…outside. John made sure even the littlest guy made a basket.
And Quinn made sure the latecomers (and comers for seconds) got enough to eat.
“What craft did you bring, Dusty?” The answer is always “holding babies.”
To celebrate our 10th anniversary, the Missions Ministries staff invited all ten of the families to come to the team center for dinner. They even provided transportation!
Six of the ten families came and enjoyed games and conversation, thanks to the presence of two interpreters.
That’s what made it possible to set up photos with each family and those of us who worked on their house. This is our 2011 family—Jasmine and her three children.
Here we are in 2011! A sudden rainstorm washed away our fresh paint.
Fidencio, now 13 years old, makes some progress toward standing and maybe walking, with the help of a new walker and Sarah’s expertise as an occupational therapist.
We posed with all six families, but I share only one more comparison.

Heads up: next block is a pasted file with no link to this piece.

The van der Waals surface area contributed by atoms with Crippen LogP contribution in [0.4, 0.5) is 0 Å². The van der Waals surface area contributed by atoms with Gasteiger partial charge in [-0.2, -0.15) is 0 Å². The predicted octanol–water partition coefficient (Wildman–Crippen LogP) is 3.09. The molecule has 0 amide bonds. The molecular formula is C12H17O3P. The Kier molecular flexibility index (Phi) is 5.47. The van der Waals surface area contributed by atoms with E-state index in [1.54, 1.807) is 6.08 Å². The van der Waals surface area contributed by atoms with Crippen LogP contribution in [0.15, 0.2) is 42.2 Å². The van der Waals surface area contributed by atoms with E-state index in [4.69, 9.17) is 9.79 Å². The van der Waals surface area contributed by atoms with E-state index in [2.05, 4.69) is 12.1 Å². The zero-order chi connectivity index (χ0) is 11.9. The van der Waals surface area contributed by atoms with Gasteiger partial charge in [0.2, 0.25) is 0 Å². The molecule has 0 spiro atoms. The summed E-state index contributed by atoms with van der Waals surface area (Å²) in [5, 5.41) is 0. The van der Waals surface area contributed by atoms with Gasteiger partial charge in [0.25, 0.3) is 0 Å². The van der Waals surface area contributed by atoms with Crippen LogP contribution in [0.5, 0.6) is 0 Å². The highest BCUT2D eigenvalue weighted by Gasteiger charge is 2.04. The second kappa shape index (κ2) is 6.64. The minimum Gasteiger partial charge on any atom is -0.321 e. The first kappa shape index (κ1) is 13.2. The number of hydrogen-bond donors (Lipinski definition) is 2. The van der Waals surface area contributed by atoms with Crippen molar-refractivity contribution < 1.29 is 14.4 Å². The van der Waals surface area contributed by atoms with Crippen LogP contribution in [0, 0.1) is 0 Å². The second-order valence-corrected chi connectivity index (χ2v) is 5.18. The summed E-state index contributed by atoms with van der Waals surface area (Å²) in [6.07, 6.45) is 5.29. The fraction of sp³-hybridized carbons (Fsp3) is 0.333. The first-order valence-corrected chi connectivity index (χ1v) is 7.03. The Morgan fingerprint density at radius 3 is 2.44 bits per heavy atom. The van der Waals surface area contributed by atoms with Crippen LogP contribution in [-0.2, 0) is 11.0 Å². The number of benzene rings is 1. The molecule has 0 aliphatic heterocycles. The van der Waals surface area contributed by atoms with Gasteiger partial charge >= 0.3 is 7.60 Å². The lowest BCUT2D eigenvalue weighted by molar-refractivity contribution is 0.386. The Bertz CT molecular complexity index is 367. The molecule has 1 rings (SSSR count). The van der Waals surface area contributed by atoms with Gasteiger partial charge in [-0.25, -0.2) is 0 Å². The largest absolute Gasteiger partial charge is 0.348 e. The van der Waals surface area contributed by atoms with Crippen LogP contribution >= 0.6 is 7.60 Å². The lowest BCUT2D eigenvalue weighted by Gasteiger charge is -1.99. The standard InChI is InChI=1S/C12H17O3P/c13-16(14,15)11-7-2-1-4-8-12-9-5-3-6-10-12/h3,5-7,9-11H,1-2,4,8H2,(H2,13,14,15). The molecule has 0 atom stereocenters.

Here we are in 2017 with Karina, Luis, their boys Miguel and Javier, and their new home.
It’s always a treat to arrive at the job site the following morning and see what color we’ll paint the house.
Everyone jumps in, the brave ones taking the high parts.
There’s “high” work inside too that also requires bravery!
Daddy/daughter mud work. What could be better?
Don’t forget the baño!
Final step before moving in!
We do our best without the Ratays to direct us in their vision for decor and placement.
Here’s where we express blessings for Mundo, Karem, and Ennis, give a signed Spanish Bible, and pray for them in their new home.
But something happened in our blessings—Ennis had something special to give Bailey, now a coach for the Ottawa University Arizona football team! Ennis, a high school senior, was named MVP after a winning season for his school team and gifted his prized jersey to demonstrate his appreciation.
Pastor Francisco hands over the keys!
Finally, it’s time to go inside!
Karem squeals with delight!
Ennis discovers his desk and computer!
They are overwhelmed and just a cute as they come!
After lunch the team visits Bienvenida a Casa, a safe place for children at risk, overseen by Pastor Francisco and his wife, Eloisa.
With God’s direction and help, Eloisa manages to look after a flock of children.
Apparently we take off our shoes to use the slide.